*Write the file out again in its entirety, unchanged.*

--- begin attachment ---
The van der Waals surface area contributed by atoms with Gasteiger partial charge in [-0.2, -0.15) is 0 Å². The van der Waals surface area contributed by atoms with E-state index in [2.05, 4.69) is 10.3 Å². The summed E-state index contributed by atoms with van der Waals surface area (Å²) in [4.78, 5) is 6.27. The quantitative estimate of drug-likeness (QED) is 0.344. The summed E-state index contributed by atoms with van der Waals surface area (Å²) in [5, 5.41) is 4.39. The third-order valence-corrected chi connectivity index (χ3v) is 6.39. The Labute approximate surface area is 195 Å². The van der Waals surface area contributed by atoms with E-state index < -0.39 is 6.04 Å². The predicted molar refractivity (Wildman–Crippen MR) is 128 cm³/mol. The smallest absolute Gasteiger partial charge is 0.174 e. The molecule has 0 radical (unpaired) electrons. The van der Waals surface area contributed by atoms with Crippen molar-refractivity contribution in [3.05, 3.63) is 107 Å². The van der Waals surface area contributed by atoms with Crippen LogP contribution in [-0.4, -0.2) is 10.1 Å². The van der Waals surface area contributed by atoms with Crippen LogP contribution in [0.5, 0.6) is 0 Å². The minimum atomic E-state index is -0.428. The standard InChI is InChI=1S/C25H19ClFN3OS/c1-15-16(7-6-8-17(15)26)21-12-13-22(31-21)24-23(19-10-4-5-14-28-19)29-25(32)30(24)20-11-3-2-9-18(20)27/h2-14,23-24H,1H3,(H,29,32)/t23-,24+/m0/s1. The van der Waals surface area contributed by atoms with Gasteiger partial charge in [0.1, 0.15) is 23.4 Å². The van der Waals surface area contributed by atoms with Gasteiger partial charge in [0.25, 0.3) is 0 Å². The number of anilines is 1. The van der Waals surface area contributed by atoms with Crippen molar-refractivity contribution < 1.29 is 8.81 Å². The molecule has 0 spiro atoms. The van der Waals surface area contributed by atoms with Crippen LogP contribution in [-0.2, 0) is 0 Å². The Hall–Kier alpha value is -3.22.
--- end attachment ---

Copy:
The van der Waals surface area contributed by atoms with Gasteiger partial charge in [-0.2, -0.15) is 0 Å². The van der Waals surface area contributed by atoms with E-state index in [2.05, 4.69) is 10.3 Å². The summed E-state index contributed by atoms with van der Waals surface area (Å²) in [4.78, 5) is 6.27. The quantitative estimate of drug-likeness (QED) is 0.344. The summed E-state index contributed by atoms with van der Waals surface area (Å²) in [5, 5.41) is 4.39. The third-order valence-corrected chi connectivity index (χ3v) is 6.39. The Labute approximate surface area is 195 Å². The van der Waals surface area contributed by atoms with E-state index < -0.39 is 6.04 Å². The predicted molar refractivity (Wildman–Crippen MR) is 128 cm³/mol. The smallest absolute Gasteiger partial charge is 0.174 e. The molecule has 0 radical (unpaired) electrons. The van der Waals surface area contributed by atoms with Crippen molar-refractivity contribution in [3.05, 3.63) is 107 Å². The van der Waals surface area contributed by atoms with Crippen LogP contribution in [-0.4, -0.2) is 10.1 Å². The van der Waals surface area contributed by atoms with Crippen LogP contribution in [0.5, 0.6) is 0 Å². The minimum atomic E-state index is -0.428. The standard InChI is InChI=1S/C25H19ClFN3OS/c1-15-16(7-6-8-17(15)26)21-12-13-22(31-21)24-23(19-10-4-5-14-28-19)29-25(32)30(24)20-11-3-2-9-18(20)27/h2-14,23-24H,1H3,(H,29,32)/t23-,24+/m0/s1. The van der Waals surface area contributed by atoms with Gasteiger partial charge in [0.1, 0.15) is 23.4 Å². The van der Waals surface area contributed by atoms with Gasteiger partial charge in [0.25, 0.3) is 0 Å². The number of anilines is 1. The van der Waals surface area contributed by atoms with Crippen molar-refractivity contribution < 1.29 is 8.81 Å². The molecule has 0 spiro atoms. The van der Waals surface area contributed by atoms with Crippen LogP contribution in [-0.2, 0) is 0 Å². The Hall–Kier alpha value is -3.22.